By Lisa Woolfson
The Jewish Federation of Howard County’s Sixth Annual Great Challah Bake will be held virtually for the first time on Nov. 15.
The event will be hosted on Zoom and will begin with an introduction by Federation lay leaders. Participants will watch a video about troubleshooting dough and learn some challah-braiding techniques. Afterward, they will go into breakout rooms to mix their ingredients, then play trivia games over Zoom. Attendees will also learn about the Federation and what they’ve been doing for the community during the pandemic. Lastly, they’ll go back to breakout rooms to shake out the dough and hang out.
The annual challah bake normally takes place in person. Attendees pay an entrance fee and are provided with ingredients. They sit together at tables of ten, often at intergenerational tables, with grandmothers, mothers and daughters, or with friends or other community members.
This year, the event planning committee had to figure out if it was even possible to have a challah bake with COVID-19. They watched cooking demonstrations online and thought people could all bake challah together at home with their own ingredients, but they worried about the Zoom fatigue that comes with spending months interacting over a computer screen. How could they attract people to this virtual event?
Organizers decided breakout rooms were the answer. Instead of having everyone staring at pages of tiny Zoom squares, they could join breakout rooms with their friends and family or people in their community.
“A lot of people missed the Jewish holidays with their families so we thought this would be a great opportunity,” said event co-chair Adrienne Goldstein, an Ellicott City resident and member of Beth Shalom Congregation in Columbia.
The breakout rooms came with some benefits. For example, while tables at the in-person events were limited to ten people, this is not true of the virtual rooms. Breakout rooms this year will include larger groups, such as synagogue sisterhoods and a Hebrew school second grade class.
Traditionally, this event has been primarily geared towards women, according to Shauna Leavey, program director of the Federation.
“We’ve had requests for at least three years of how we might expand it to be more inclusive in the community,” said Leavey, who resides in Owings Mills and whose children attend Beth Tfiloh Dahan Community School. “This was such an easy way to say yes, absolutely, that anyone can participate this year, and it might inspire our future years [of this] program. We’ll see who shows up and how they like it, but I really do think it’s expanded for the better.”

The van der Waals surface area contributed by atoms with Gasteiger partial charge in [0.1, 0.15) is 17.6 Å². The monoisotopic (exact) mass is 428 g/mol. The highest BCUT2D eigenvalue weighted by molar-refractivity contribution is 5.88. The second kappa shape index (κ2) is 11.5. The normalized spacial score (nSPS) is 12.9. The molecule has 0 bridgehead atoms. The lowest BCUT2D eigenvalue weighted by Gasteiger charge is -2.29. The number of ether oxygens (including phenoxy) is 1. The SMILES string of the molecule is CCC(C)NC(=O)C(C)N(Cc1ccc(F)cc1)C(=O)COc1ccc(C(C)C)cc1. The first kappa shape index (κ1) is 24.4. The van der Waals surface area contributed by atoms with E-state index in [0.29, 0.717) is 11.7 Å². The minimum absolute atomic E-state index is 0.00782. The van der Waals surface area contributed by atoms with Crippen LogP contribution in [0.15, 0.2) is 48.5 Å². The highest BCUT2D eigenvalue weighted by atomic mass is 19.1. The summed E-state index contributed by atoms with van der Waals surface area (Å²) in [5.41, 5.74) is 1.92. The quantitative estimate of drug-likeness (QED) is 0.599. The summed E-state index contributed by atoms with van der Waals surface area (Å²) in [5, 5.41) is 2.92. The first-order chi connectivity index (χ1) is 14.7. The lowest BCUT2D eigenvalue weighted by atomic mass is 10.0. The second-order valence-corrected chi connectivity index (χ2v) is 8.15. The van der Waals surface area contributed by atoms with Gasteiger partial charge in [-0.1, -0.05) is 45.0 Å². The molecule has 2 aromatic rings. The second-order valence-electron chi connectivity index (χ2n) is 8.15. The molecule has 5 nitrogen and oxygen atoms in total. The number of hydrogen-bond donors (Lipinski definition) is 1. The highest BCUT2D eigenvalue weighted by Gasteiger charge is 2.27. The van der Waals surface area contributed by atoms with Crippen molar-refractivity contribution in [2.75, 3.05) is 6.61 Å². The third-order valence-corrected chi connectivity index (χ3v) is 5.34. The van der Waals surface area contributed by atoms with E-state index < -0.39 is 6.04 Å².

The virtual nature of this event also provides more geographic opportunities. In years past, only those in the area could attend. This year, people from all over will be able to partake via Zoom.
One of the event co-chairs, Columbia resident Vicki Harvey, is taking advantage of this. “I’m gonna be able to be with my cousins in New Jersey,” she said.
This year, attendance will be measured by household instead of individual. Typically, there are about 250 people who register. This year, between 150 and 170 households are expected to participate, but each household could have one person or multiple involved in the event.
This turnout was a pleasant surprise.
“We’ve actually been overwhelmed with the response, we’re absolutely thrilled. … We are just so happy that COVID times didn’t ruin the challah bake for all of us,” Goldstein said.
Once they figured out how to attract participants, the committee found a way to streamline the process of people getting their ingredients. They partnered with Sunflower Bakery in Rockville to sell baking kits with premeasured ingredients. People can order and pick up the baking kits, which will make it easier to bake the challah in their own homes.
Regardless of whether participants choose to purchase a baking kit, there is still an admission fee for the program. The proceeds go toward the event itself and helps fund the social services department run by the Jewish Federation of Howard County.
Registration for the event closes at noon on Wednesday. Baking kits are no longer available at this time.
“We’re really excited,” Leavey said. “It’s a new creative way to engage in the community, and no matter who’s there, they’re gonna have a lot of fun. They’re gonna learn a little bit and they have the opportunity to hang out with their friends and family and make challah, which is gonna be delicious.”
Lisa Woolfson is a freelance writer.